MMBQ: 5 Sunday Takes and The Fine 15

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Five Sunday takes

1. The Cleveland Browns might be the best team in the AFC North and might be the worst team in the AFC North. How can you know? We could enter Week 13 with all four teams in the division having seven wins. I’m no Elias Sports Bureau employee, but if it happens—Baltimore needs to win tonight at the Saints—there’s no way a division has ever been that tight after 12 weeks. (Is there, Elias?) They won their third very strange game of the season Sunday in Atlanta when Mike Smith mishandled the clock late, Brian Hoyer drove Cleveland 61 yards in 44 seconds, and kicker Billy Cundiff drilled a 37-yard field goal with no time left. Cleveland 26, Atlanta 24—despite two interceptions by Hoyer in the last five minutes. “This is a game he [Hoyer] kept both teams in,’’ coach Mike Pettine told me. “But that’s the life of a quarterback sometimes. After his interceptions, he drove us downfield so we could kick the field goal to win.” Pettine told me he didn’t consider putting Johnny Manziel in (he last appeared in a game 64 days ago), nor is he considering it now. He wants to give Hoyer the benefit of playing with explosive wideout Josh Gordon, who debuted with an eight-catch, 120-yard performance on Sunday. “Brian knows we’re not going to have a quick hook with him.” Pettine said he’s learned a lot from this team, and mainly this: “A team is greater than the sum of its parts. Whatever happens in a game, good or bad, at the end of the game you put that one in a box and you either put the box on the shelf and save it, or you bury it. It’s done. You move on to the next one.” Next: at Buffalo, where more snow is in the forecast later this week. What a year.

2. I can’t see how Mike Smith survives. The Falcons have gone from hosting the NFC Championship Game 22 months ago to losing 20 of their last 28. Who knows? If Baltimore beats New Orleans tonight, the 4-7 Falcons remain tied for first place in the NFC South, one of the worst divisions in NFL history. It wouldn’t be stunning if the division winner is below .500. In fact, it might be more surprising if the division champ is .500 or better. But Smith’s clock management was poor again Sunday (he made strategic mistakes in the bizarre last-second loss to the Lions in London a month ago), which I’ll detail in Goat of the Week below (hint, hint). When Arthur Blank ran Home Depot, I hear he was very fair, but very bottom-line. Smith is a wonderful person, but barring a turnaround by the team and the coach getting a masters in Clock Management, I can’t see him staying on the job past December.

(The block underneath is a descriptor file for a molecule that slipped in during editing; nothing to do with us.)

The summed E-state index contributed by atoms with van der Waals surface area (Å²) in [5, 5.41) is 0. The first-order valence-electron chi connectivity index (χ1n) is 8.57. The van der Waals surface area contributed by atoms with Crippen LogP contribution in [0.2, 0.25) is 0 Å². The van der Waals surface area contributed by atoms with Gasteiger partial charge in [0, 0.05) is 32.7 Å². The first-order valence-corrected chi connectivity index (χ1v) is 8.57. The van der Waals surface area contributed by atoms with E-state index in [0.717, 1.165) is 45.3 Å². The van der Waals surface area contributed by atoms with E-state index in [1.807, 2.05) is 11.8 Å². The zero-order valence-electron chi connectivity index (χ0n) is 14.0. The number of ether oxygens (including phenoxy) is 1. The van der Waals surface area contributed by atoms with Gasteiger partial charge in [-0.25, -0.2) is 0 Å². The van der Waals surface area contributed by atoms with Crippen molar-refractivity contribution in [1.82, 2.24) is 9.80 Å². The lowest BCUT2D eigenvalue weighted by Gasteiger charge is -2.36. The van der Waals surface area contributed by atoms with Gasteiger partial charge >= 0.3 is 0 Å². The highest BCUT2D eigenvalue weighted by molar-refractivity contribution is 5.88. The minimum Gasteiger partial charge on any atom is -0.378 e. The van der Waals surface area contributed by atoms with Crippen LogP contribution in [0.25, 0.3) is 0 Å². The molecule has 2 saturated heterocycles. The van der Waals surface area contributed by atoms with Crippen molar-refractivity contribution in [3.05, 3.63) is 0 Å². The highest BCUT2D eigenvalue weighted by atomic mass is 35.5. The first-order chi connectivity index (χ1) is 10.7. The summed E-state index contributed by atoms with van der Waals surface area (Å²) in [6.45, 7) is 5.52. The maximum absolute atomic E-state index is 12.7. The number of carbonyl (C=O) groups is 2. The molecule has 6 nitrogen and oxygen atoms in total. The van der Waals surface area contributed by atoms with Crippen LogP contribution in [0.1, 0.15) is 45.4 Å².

3. Please, please, please, Competition Committee: Convince the owners to make home playoff teams earn their home playoff games. Actually, I want the NFC South winner to be 6-10 this year. Maybe that will convince owners, finally, to strip the automatic home game from undeserving division champions. You know, just because they won a weak division some years. Look at the playoff standings this morning. Here’s your primo NFC Wild Card matchup as of now: Dallas (8-3) at New Orleans (4-6). Why set up a system that, once every two or three years, is going to reward abject mediocrity and penalize an 11- or 12-win team that has to go on the road to play a team that won two or three (or four, or five) fewer games? Makes no sense whatsoever. I always hear about the reward for winning the division; the owners don’t want to take that away. So good. Let’s make this season as embarrassing as possible. Let’s have the Saints win the South at 6-10, and let’s have Dallas as the first Wild Card team at 12-4. Would that be embarrassing enough for the owners to come to their senses?